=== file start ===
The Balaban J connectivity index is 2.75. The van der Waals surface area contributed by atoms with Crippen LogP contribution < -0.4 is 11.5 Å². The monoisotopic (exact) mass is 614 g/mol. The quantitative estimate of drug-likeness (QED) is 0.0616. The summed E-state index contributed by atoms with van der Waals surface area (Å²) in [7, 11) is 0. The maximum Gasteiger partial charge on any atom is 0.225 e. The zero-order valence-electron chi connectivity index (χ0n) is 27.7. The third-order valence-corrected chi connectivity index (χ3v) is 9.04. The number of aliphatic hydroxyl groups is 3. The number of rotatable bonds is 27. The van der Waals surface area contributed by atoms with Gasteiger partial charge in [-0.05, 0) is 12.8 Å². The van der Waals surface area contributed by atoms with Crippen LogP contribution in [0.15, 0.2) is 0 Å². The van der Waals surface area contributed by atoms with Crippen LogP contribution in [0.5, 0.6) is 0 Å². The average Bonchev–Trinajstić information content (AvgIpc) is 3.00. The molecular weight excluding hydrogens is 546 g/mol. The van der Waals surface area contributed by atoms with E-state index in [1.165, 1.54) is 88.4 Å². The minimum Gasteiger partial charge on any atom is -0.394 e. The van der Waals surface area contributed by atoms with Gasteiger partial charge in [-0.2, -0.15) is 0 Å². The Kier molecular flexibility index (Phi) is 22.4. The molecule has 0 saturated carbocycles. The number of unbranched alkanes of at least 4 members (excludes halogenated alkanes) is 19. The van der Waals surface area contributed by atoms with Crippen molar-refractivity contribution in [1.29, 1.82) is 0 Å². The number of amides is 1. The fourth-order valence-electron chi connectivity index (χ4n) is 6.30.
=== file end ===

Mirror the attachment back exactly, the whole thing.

The Balaban J connectivity index is 2.75. The van der Waals surface area contributed by atoms with Crippen LogP contribution < -0.4 is 11.5 Å². The monoisotopic (exact) mass is 614 g/mol. The quantitative estimate of drug-likeness (QED) is 0.0616. The summed E-state index contributed by atoms with van der Waals surface area (Å²) in [7, 11) is 0. The maximum Gasteiger partial charge on any atom is 0.225 e. The zero-order valence-electron chi connectivity index (χ0n) is 27.7. The third-order valence-corrected chi connectivity index (χ3v) is 9.04. The number of aliphatic hydroxyl groups is 3. The number of rotatable bonds is 27. The van der Waals surface area contributed by atoms with Gasteiger partial charge in [-0.05, 0) is 12.8 Å². The van der Waals surface area contributed by atoms with Crippen LogP contribution in [0.15, 0.2) is 0 Å². The van der Waals surface area contributed by atoms with Crippen LogP contribution in [0.5, 0.6) is 0 Å². The average Bonchev–Trinajstić information content (AvgIpc) is 3.00. The molecular weight excluding hydrogens is 546 g/mol. The van der Waals surface area contributed by atoms with E-state index in [1.165, 1.54) is 88.4 Å². The minimum Gasteiger partial charge on any atom is -0.394 e. The van der Waals surface area contributed by atoms with Gasteiger partial charge in [-0.2, -0.15) is 0 Å². The Kier molecular flexibility index (Phi) is 22.4. The molecule has 0 saturated carbocycles. The number of unbranched alkanes of at least 4 members (excludes halogenated alkanes) is 19. The van der Waals surface area contributed by atoms with Crippen molar-refractivity contribution in [1.29, 1.82) is 0 Å². The number of amides is 1. The fourth-order valence-electron chi connectivity index (χ4n) is 6.30.